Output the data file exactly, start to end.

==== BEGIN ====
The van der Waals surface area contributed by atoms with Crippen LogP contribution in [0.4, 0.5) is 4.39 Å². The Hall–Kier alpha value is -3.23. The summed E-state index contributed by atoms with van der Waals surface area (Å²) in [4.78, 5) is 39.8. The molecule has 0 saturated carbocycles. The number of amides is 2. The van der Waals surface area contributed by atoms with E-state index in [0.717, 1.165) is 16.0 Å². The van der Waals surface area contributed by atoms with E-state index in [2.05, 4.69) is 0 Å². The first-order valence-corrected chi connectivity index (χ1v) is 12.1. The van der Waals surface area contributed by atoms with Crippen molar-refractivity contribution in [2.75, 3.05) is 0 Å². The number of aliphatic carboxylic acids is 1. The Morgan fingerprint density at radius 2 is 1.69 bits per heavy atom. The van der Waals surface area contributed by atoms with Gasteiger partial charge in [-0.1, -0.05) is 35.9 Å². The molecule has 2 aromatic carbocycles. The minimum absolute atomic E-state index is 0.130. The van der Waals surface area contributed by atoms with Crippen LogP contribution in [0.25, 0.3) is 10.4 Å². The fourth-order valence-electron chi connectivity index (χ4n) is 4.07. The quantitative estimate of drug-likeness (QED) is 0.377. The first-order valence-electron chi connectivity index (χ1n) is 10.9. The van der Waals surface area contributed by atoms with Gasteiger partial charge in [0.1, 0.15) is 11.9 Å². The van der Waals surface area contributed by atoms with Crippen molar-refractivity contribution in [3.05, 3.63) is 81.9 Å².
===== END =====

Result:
The van der Waals surface area contributed by atoms with Crippen LogP contribution in [0.4, 0.5) is 4.39 Å². The Hall–Kier alpha value is -3.23. The summed E-state index contributed by atoms with van der Waals surface area (Å²) in [4.78, 5) is 39.8. The molecule has 0 saturated carbocycles. The number of amides is 2. The van der Waals surface area contributed by atoms with E-state index in [0.717, 1.165) is 16.0 Å². The van der Waals surface area contributed by atoms with E-state index in [2.05, 4.69) is 0 Å². The first-order valence-corrected chi connectivity index (χ1v) is 12.1. The van der Waals surface area contributed by atoms with Crippen molar-refractivity contribution in [2.75, 3.05) is 0 Å². The number of aliphatic carboxylic acids is 1. The Morgan fingerprint density at radius 2 is 1.69 bits per heavy atom. The van der Waals surface area contributed by atoms with Gasteiger partial charge in [-0.1, -0.05) is 35.9 Å². The molecule has 2 aromatic carbocycles. The minimum absolute atomic E-state index is 0.130. The van der Waals surface area contributed by atoms with Crippen LogP contribution in [0.25, 0.3) is 10.4 Å². The fourth-order valence-electron chi connectivity index (χ4n) is 4.07. The quantitative estimate of drug-likeness (QED) is 0.377. The first-order valence-electron chi connectivity index (χ1n) is 10.9. The van der Waals surface area contributed by atoms with Gasteiger partial charge in [0.1, 0.15) is 11.9 Å². The van der Waals surface area contributed by atoms with Crippen molar-refractivity contribution in [3.05, 3.63) is 81.9 Å².